Pain in the Tooth DigVenturesHaving always assumed those traumatic dentist visits growing up were caused by nothing more than your own penchant for toffee and modern human’s destructive obsession with a sugary diet, you may actually be surprised to learn that eating a bag of crisps is in fact worse for your teeth than a bar of chocolate.

This fact has lead archaeologists at the National History Museum to reappraise the first evidence for tooth decay, finding that it was prevalent in early hunter-gatherer societies due to their starchy diets – far earlier in our cultural evolution than originally thought.

As reported recently by our friends over at Past Horizons, the previous hypothesis was that dental disease originated alongside the introduction of farming. At this point, about 10,000 years ago, changes to food processing led to a diet reliant on cultivated plant foods and with them the fermentable carbohydrates that cause tooth decay.

This theory has been questioned after the analysis of 52 adult hunter-gatherer skeletons found in a cave in Taferalt, Morocco and dating from between 15,000 and 13,700 years ago. With over half displaying signs of tooth decay and only three having no sign of cavities whatsoever they suggest people suffered from dental disease well before the origin of farming.

The food that was causing all this pain and misery? No not chocolate, not crisps… nuts. Classed as one of our health foods today, a heavily nutty diet was causing cavities in prehistoric teeth faster than you can say ouch. Excavations at Taforalt showed evidence of methodical harvesting and processing of wild foods such as sweet acorns, pine nuts and land snails. In particular it was the sweet and starchy acorns that were causing the biggest toothache. These finds also give the indication that, due to their intensive nut harvesting diet, people had settled down to a more sedentary way of living earlier than we previously thought.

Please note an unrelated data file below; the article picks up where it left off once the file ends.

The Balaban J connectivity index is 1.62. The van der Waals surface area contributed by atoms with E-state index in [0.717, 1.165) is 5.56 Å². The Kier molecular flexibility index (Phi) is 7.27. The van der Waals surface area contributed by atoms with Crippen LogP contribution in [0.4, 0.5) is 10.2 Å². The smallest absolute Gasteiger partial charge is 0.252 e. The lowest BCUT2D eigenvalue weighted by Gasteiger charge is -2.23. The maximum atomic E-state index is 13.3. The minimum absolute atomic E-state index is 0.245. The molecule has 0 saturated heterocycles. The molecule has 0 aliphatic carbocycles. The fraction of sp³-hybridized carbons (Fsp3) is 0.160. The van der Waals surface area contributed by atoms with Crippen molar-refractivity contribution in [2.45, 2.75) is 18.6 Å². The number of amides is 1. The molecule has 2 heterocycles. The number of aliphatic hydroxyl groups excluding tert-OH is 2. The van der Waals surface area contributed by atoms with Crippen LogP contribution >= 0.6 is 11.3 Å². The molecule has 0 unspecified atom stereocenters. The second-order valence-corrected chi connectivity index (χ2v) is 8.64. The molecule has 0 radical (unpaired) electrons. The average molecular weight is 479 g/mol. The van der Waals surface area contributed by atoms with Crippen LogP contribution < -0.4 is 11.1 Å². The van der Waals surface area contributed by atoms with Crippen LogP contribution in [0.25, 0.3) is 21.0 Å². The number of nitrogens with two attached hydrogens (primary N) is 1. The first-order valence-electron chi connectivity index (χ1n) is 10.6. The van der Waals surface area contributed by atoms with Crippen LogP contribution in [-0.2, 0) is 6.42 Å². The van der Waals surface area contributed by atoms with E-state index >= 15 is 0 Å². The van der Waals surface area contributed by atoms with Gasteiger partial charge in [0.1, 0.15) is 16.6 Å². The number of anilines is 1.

A common trend in most skeletons was tooth evulsion with many having had one or two healthy incisors removed in late childhood or early adulthood, most likely for cultural practices such as a rite of passage. And this same skill could have been applied to primitive dentistry in a desperate attempt to ease the toothache and abscesses of these poor in pain prehistoric people. Like the central incisor in the photo above…

If in doubt pull it out!

Image: © Isabelle De Groote, showing tooth decay in a young adult hunter-gatherer from Taforalt, Morocco.

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Aisling Serrant

An all round museum educator and enthusiast, Aisling's the Family Festival Coordinator at the Museum of London Docklands.

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